Teasuro de Sao Miguel


Spinning wheel


Boogaloo Bill no. 2


Two beat manchild


Fried bananas


You’ve made me so very happy


Mercy Mercy


Hello Monalisa


Cantaloupe island


I’ve got the feelin’


Slick

Written by Mista Tibbz, at 18.00, filed under funk, jazz, latin, south america | No Comments »

Merit Hemmingson - Plays

August 3rd, 2012

Merit Hemmingson - PlaysMERIT HEMMINGSON

  • Plays
  • RCA Camden
  • 1968
  • Sweden

In the mid and late 1960s there started to appear soul jazz recordings in Scandinavia. One of those was Merit Hemmingson’s Plays. 1940 born Merit Hemmingson is an organist, composer and arranger from Sweden, who started her career as a jazz pianist. In the early 1960s she had her own jazz group with four black American female jazz artists, the group was called Merit and her Girl Stars and they toured Sweden in the beginning of the 1960s. In the late 1960s she changed the jazz piano to Hammond B3 organ and started to tour with her newly reformed band The Meritones. In 1967 they recorded her first album with that group. Merit Hemmingson is propably better known for her early 1970s folk-funk albums Huvva, Trollskog or Bergtagen but this soul jazz album from 1968 is definitely worth to be brought up.

Album starts strongly with a good midtempo take of Beatles classic “Lady Madonna” followed by the mellow Louis Armstrong standard “What a wonderful world”. Next up are Cliff Richards‘ Eurovision song contest 1968 entry “Congratulations”, Bob Dylan’s “Too much of nothing” and the latin influenced Chico Buarque’s “A banda”. Then comes a midtempo take of the 5th Dimension hit “Up, up and away” followed by a pretty good downtempo version of Tim Hardin’s “If I were a carpenter”. B-side starts with more heat. First up is pretty funky version of Bar-Kays‘ hit “soul finger” followed by Evert Taube’s mellow tune “Så skimrande var aldrig havet”. Next is a another Bob Dylan song, “Mighty Quinn”. I have heard several better versions, but this ain’t that bad either with it’s tight funky drumming and grooving organ. Next is a banging uptempo breakbeat take of Miriam Makeba’s “Pata pata”. For me it’s clearly the best track of the album. Then comes another pretty good track, funky percussive uptempo groover “The letter” originally by The Box Tops. Last two tracks are heavy percussive take of Frankie Valli song “Can’t take my eyes off you” and a groovy take of “La la la”, which is a 1968 Eurovision song contest entry from Spanish singer Massiel.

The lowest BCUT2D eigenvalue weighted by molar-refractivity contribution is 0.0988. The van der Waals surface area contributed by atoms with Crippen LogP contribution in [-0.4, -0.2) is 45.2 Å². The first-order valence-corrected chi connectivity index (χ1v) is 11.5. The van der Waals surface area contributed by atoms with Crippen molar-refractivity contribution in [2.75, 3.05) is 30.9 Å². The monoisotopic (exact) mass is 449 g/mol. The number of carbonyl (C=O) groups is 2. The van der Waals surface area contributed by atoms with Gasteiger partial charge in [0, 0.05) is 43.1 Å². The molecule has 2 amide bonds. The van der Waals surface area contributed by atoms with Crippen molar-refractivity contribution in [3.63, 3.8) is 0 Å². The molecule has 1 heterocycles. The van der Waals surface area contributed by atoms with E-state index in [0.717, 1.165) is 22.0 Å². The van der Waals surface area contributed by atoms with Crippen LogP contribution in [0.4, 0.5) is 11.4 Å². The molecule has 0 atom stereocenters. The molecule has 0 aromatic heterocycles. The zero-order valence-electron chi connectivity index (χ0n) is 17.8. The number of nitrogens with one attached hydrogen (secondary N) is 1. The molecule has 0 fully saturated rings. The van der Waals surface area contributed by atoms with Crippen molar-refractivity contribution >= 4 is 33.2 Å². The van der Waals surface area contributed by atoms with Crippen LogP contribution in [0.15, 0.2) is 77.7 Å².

Lady Madonna


A Banda


Up And Away


If I Were A Carpenter


Soul Finger


Mighty Quinn


Pata Pata


The Letter


Can’t Take My Eyes Off You


La La La

Written by Mista Tibbz, at 18.00, filed under easy listening, europe | No Comments »

Grupo Irakere - Chekere

July 31st, 2012

Grupo Irakere - ChekereGRUPO IRAKERE

  • Chekere
  • Cuba
  • 1976
  • Finland

1973 formed Irakere is no doubt one of the best known groups that ever came from Cuba and they’re one of the most influental bands too. They created their own style with mixing together almost everything rhythmic they heard; jazz, funk, rock and traditional Cuban rhythms. They were busy with album recordings and even more busy with travelling around the world. They also used to record albums wherever they were performing and that was the case in Finland too. Irakere visited Finland in 1976 to play at the Turku Jazz festival and at the same time they visited the Finnvox Studio in Helsinki to cut an album that was then released on Finnish Love Records‘ Cuban music oriented sublabel Cuba. Otto Donner produced the album by the way. The time they visited Finland they weren’t yet known in the United States and they were playing with their original tight line up with Oscar and Chucho Valdés, Arturo Sandoval, Paquito D’Rivera, Jorge Alfonso and Enrique Plá among others.